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The Value of Big Trees: How Mature Trees Boost Property Value and Community Well-Being


Towering trees on your property are not only beautiful; they add to the value of your home. Nationwide, mature trees on well-maintained property that provide privacy can increase the property value by 7 to 19 percent. 

Not only does the price of the property go higher—trees help sell a property more quickly than homes with little or no landscaping. The "curb appeal" factor impresses potential buyers when they pull up to the property. Buyers simply love trees and well-kept properties.

Plant with a Plan

harming Blue House with Well-Kept Trees

A Blue House with Well-Planned Tree Cover - Photo by Ian MacDonald on Unsplash

If a property owner has a bare lot, it is wise to consult a professional landscaper before planting. As it takes five to seven years for plants to mature, planting haphazardly can have disastrous results, with windows being hidden by overgrown plants and tree roots destroying underground pipes and causing a driveway to buckle. Poorly planned landscaping weakens any effort to add value to the property.

Trees Increase Property Value

Studies have proven that properties with mature trees and beautiful landscaping attract buyers, shoppers, and tenants, which can lead to premium prices. Additionally, the proximity of healthy, beautiful trees directly affects property value.

  • Good tree cover increased property prices by about 7% in residential areas and 18% for building lots.
  • Quality landscaping with healthy trees around shopping venues can increase retail spending from 9 to 12%.
  • Tree-filled office properties can expect 7% higher rents than those without trees or quality landscaping.

Trees Save Energy and Benefit the Environment

Aerial View of a Green Neighborhood

Suburban Homes Surrounded by Trees - Photo by Ricardo Gomez Angel on Unsplash

Trees are a critical component for a more sustainable environment. Functioning ecosystems with healthy trees and vegetation help with pollution control, stormwater management, and soil and water conservation.

During the summer, shade provided by trees cuts energy use. In the winter, trees that have lost their leaves allow the sun to filter through and warm buildings and homes. They can also act as a buffer against cold winter winds Carefully positioned trees can save 25-35% in energy consumption per year, all of which means that trees have a direct impact on reducing energy usage and conserving resources—the healthier and bigger the trees and their canopy, the bigger the impact.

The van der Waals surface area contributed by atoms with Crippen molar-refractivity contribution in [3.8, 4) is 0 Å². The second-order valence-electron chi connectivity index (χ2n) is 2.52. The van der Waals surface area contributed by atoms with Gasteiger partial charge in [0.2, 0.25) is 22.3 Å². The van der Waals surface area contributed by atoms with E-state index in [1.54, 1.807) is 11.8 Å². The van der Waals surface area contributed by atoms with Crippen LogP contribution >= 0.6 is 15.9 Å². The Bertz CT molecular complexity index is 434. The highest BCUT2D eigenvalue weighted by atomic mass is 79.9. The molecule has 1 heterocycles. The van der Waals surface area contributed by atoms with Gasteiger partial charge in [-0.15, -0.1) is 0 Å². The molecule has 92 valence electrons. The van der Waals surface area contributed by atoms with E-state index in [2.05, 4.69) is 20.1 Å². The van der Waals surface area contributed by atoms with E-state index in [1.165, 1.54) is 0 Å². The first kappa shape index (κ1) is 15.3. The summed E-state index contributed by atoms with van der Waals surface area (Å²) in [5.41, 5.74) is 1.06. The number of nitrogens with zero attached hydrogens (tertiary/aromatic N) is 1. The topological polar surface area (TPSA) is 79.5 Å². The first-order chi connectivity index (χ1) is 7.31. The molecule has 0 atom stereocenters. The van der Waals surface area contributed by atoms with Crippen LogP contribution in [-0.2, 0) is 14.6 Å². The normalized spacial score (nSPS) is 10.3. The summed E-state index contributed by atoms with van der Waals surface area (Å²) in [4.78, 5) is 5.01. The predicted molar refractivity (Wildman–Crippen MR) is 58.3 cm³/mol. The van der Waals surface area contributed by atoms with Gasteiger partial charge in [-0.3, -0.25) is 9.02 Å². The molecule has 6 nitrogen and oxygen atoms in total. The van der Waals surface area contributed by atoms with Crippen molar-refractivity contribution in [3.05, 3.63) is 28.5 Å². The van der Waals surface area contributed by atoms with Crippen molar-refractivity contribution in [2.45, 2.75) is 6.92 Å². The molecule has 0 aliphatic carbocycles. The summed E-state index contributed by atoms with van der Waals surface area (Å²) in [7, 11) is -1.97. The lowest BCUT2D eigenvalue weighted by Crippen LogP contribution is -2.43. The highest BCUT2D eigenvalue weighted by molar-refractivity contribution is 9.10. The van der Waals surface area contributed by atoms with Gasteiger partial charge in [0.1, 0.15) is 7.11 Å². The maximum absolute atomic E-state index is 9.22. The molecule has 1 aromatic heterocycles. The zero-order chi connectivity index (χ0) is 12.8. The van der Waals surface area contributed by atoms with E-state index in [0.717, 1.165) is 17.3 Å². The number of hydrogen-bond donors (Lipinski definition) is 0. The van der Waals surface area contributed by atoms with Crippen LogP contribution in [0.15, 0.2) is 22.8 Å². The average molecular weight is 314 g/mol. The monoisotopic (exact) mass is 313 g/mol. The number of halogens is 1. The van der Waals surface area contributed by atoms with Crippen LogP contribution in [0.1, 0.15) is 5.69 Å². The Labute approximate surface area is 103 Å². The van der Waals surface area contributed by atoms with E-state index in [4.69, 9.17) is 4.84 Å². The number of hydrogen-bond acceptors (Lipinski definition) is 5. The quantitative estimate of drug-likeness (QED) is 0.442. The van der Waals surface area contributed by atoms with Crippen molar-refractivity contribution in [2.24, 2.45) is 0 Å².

Trees Increase Well-Being and Reduce Crime

Trees also make a tremendous difference to communities at large, creating more attractive places where we live, work, play and conduct business. Trees offer tranquil spaces and shade, and provide protection from wind, noise, and rain. Trees also help build community. Tony Hiss, author of The Experience of Place, notes that in Chicago's public housing projects, the residents of buildings surrounded by trees and green spaces had a stronger sense of community, better relationships with their neighbors, and fewer incidents of domestic violence.

Homes with Verdant Hillside Backdrop

Historic San Francisco Homes Benefit from Abundant Tree Cover

As detailed in the Wandering Arborist blog, it pays to preserve and plant big trees:

“Whether you're weighing the costs of preserving mature trees on your property or planting big trees on a property you're developing, consider the immediate and long-term benefits. Above all, work with a certified arborist to ensure the health of your trees, and the value they offer will continue for years to come."

"When it comes to trees and the benefits and services they provide to us, size makes a huge difference...put at its simplest...the bigger, the better. 

"There are a great many studies from different parts of the world that all come to the same conclusions—bigger trees [and] bigger canopies give us greater benefits. 

It's not all that difficult to understand why, since it is the canopy, the surface area of the foliage, which has the greatest impact on many of the services that our urban trees deliver."

"Now, there are some obvious, immediate implications for the management of our urban forest that result from this well-founded, well-researched argument.

"When it comes to urban planning decisions, the retention of existing, established large trees should be a key objective. Now, I am sure that most of those reading this will have heard claims about replacement/mitigation plantings more than making up for the loss of existing trees.

"It is a sad fact that in the last 50 years, we have been spectacularly unsuccessful in growing large trees in our urban areas. Partly, this is due to a failure in the past to understand the soil volume requirements for healthy, stable tree growth, [and] it is also due to a failure to recognize the importance of our urban trees, cutting costs in planting preparation [and] establishment maintenance, and a total failure to protect that growing space against pressures from in-ground services.

It seems to be a fairly simple equation: Big trees in our urban areas are immensely valuable, [and] growing replacement big trees in our urban areas is very hard...we should therefore place far greater value on the big trees we already have, [and] retaining and protecting them within new developments should be the default urban planning position."


Arborist Now is the expert in urban forestry. Contact us for a consultation with one of our skilled arborists for help with caring for your existing trees. We can also help you decide on the best trees to plant around your property so you can reap the most benefits and help nature thrive.

Originally published on April 24, 2017.

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